Sarajevo Remembers Second Markale Market Massacre

Markale 28th of August 1995 Photo: ICTY
Markale 28th of August 1995 Photo: ICTY

This  week saw Sarajevans pay their respect to the victims of the second Markale Market massacre which took place 28th august 1995 and took the lives of 43 people and injured another 75 when a shell fired from Serb position outside the city landed in the crowded marketplace. According to the UN-report on the situation in Bosnia and Herzegovina from November 1999, 5  mortar rounds landed in a crowded area of downtown Sarajevo around 11 o´clock on 28th of august 1995, one of those rounds landed in the crowded Markale Market place killing 43 people and wounding another 75. Approximately a year and a half before the market place had been struck by Serb shelling, killing 68 people and wounding 144.

In October last year Jeremy Bowen took the stand in the trial of Ratko Mladic, Bowen had served as BCC´s war correspondent in Bosnia and Herzegovina. According to his statement he had been in Sarajevo for most of the time and that “no place was safe” in the city, there was no shelter from the Bosnian Serb shelling and sniper attacks. Many of those TV reports that Bowen had made for BBC while in Sarajevo were shown during his testimony including the shelling of Hotel Europa where refugees that had been expelled from other parts of Bosnia and Herzegovina were staying.

Another video showed an artillery attack on children and other civilians in Sarajevo cemetery during the funeral of Vedrana Glavas. Glavas was a two-year old girl who was killed together with another child in a sniper attack on a bus transporting children from and orphanage. The children were being evacuated from the city.

One of those that had survived the second massacre on Markale, Ismet Svraka recounted his experiences that day during the trial of Ratko Mladic. According to Svraka he had lost his left leg and two toes on his right foot in the massacre as well as suffering from stomach pain and intestinal problems caused by shrapnel in his abdomen. Svraka had gone to downtown Sarajevo to deliver a letter to his sister and had taken the back streets in order to avoid snipers, after he had delivered the letter he went to the Markale market where he saw two friends standing in front of the market building when a shell exploded and the shouting and panic started. According to Svraka he was thrown in to a car and taken to a hospital. The prosecution played two video clips of the massacre, according to the IWPR report, “in the the first one you could see piles of contorted bodies lying on the ground amid the pools of blood and debris. Some are lifted into nearby cars, and screaming and shouting can be heard in the background.”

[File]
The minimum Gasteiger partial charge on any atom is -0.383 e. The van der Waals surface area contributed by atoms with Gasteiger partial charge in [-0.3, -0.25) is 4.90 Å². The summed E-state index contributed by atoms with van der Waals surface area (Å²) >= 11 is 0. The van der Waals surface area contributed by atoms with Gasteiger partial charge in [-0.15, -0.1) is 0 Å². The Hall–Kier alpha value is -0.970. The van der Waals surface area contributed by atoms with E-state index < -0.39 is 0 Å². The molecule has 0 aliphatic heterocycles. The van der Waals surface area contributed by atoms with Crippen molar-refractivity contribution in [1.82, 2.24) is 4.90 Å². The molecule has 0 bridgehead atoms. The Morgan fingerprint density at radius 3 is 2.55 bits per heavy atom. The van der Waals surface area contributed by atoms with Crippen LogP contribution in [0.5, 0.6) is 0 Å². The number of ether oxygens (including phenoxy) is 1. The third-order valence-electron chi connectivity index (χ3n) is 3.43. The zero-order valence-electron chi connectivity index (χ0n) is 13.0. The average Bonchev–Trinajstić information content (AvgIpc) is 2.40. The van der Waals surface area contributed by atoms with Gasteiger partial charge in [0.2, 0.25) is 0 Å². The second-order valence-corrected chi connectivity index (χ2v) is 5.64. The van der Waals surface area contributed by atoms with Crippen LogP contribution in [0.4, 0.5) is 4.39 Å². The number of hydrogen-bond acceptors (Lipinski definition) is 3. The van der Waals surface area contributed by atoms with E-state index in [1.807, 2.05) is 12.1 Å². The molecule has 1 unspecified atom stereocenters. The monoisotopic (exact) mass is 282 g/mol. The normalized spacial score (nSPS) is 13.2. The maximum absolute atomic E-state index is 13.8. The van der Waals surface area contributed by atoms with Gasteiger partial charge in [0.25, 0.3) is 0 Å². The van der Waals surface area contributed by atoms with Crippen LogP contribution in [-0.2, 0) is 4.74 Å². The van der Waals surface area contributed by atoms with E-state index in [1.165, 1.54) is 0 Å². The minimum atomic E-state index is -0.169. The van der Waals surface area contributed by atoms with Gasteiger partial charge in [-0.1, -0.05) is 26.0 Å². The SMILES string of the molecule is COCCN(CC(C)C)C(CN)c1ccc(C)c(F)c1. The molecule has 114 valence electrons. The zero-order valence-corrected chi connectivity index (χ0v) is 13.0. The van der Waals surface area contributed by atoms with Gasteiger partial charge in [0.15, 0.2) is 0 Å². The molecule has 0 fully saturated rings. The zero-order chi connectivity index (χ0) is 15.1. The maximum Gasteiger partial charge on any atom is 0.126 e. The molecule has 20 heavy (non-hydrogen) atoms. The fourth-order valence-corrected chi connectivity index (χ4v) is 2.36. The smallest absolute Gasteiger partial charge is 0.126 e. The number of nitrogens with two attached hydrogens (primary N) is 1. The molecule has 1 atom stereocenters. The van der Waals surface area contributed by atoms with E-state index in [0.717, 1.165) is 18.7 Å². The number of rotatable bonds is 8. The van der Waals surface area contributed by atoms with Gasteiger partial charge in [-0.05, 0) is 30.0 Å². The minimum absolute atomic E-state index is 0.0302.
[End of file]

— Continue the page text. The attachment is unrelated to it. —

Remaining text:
Ismet Svraka was able to identify himself as one of those on the ground.  The second clip was altogether more graphic and was shown after Svraka had left the courtroom. The clip showed a man lying face-up in the street with the top of his head completely blown open and blood gushing into the pavement.

During the trial of Dragomir Milosevic, a protected witness: W-137 testifed that; “all of the victims of the shelling were being rushed to hospital in the trunks of many cars, without any distinction as to whether the victims were dead or alive”. According to the witness those collecting bodies could not be certain who was dead and who was still alive and so they rushed to pick up everyone and take them to the hospital as soon as possible.

Djula Leka a resident of Sarajevo had been at the Markale Market when the mortar rounds landed, she was about five to seven meters from the place of impact. She was injured while her brother in-law was killed by the Serb mortar round. She said that a policeman at the scene stopped a car to transport her to the hospital but that the car was full of dead bodies so she refused to get in. To this day she feels pain in her chest and shoulder as result of the injures she received on that day.